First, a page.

Since 2000, scientists have noted that the hole has shown signs of healing. This is predominantly due to the phasing out of ozone-depleting gases under the Montreal Protocol. In 1987, the United Nations Environment Programme adopted the Montreal Protocol. The Protocol led to reductions in the release of ozone-depleting substances since 1986. However, variations in temperatures also drive the extent of the ozone hole. Warmer temperatures lead to a smaller hole, such as in 2019.
But we cannot directly attribute warmer temperatures and ozone recovery to anthropogenic climate change. Greenhouse gases cause warming in the troposphere while they have a cooling effect in the stratosphere. The cooling in the stratosphere has a positive impact on ozone recovery, except in the polar regions. In the polar regions, very low temperatures can contribute to the formation of polar stratospheric clouds. These clouds facilitate ozone depletion.
Even periodic volcanic eruptions can influence the depletion of the ozone layer. Volcanic eruptions increase particle load in the stratosphere, leading to ozone depletion. This offers a partial explanation for the years we’ve recorded comparatively large ozone holes.
In 2021, the ozone hole over the southern hemisphere covered a maximum area of 24.8 million sq. km. It resembled the ozone hole from 2019. The 2021 ozone hole was one of the largest and deepest recorded recently. According to the Copernicus Atmosphere Monitoring Service, lower than average temperatures and strong winds circling Antarctica in the stratosphere contributed to the large 2021 ozone hole.
The 2019 ozone hole was a tiny and short-lived one. Scientists say that special meteorological conditions drove the 2019 ozone depletion. August and September 2019 in Antarctica recorded exceptionally high temperatures around 20-30 km above the ground. The warm temperatures stopped the formation of icy clouds. These clouds usually trap molecules that cause ozone depletion.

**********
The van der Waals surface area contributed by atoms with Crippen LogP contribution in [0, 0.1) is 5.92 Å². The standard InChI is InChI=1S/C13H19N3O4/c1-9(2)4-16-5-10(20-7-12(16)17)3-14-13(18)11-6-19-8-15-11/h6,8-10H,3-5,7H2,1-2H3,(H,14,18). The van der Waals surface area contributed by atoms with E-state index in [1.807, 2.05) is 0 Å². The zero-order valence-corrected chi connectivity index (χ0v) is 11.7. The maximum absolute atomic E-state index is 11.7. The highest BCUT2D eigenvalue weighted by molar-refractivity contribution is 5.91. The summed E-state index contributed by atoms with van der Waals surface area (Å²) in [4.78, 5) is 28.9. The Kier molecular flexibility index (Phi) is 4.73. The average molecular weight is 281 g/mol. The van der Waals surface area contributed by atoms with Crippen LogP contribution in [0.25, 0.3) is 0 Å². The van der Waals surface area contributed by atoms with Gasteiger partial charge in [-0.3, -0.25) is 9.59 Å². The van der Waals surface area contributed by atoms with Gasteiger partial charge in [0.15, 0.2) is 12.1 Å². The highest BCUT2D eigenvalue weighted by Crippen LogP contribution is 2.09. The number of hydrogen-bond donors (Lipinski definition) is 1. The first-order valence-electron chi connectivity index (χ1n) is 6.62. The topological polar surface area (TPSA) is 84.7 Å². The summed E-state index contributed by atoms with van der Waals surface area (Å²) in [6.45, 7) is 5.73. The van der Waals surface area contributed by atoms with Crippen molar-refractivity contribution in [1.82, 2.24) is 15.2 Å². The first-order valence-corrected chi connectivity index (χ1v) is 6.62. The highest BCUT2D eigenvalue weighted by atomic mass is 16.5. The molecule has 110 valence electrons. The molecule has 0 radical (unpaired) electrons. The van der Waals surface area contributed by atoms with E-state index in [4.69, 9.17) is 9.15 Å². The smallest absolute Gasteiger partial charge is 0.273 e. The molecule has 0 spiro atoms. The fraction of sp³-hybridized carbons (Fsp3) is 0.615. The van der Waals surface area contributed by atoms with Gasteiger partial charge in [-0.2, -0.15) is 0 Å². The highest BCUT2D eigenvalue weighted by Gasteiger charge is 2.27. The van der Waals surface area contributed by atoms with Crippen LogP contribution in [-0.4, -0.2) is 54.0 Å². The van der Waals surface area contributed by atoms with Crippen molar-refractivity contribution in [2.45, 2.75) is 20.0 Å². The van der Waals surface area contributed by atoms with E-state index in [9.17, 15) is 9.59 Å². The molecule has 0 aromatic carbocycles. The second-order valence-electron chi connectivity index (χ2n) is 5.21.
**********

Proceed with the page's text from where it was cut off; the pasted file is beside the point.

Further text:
Ozone Depletion Mitigation
Scientific evidence suggests that we still need more action to mitigate the depletion of the ozone layer. Measures that governments can take to continue ozone recovery include:
1. Ensuring that authorities correctly and strictly implement restrictions on ozone-depleting substances.
2. Ensuring that we deal with sources of ozone-depleting substances in an environmentally-friendly manner and replace them with sustainable, climate-friendly alternatives.
3. Ensuring that no one illegally uses ozone-depleting substances.
4. Abiding by the Montreal Protocol’s rule to reduce the use of ozone-depleting substances in applications it does not consider consumption.
5. Ensuring that we do not develop any new technology or chemical that will threaten the ozone layer.
Reducing and phasing out CFCs and HCFCs contribute significantly to the fight against climate change. However, phasing out these substances has led businesses to use other types of gases to replace them. These gases do not harm the ozone layer, but they do have a significant warming effect. Therefore, in 2016, parties amended the Montreal Protocol to include hydrofluorocarbons (HFCs) on the list of controlled substances.
Governments must regularly come together to assess and monitor the developments of new gases harmful to the ozone layer. The list of controlled substances must be periodically reassessed to ensure that the ozone layer can fully recover.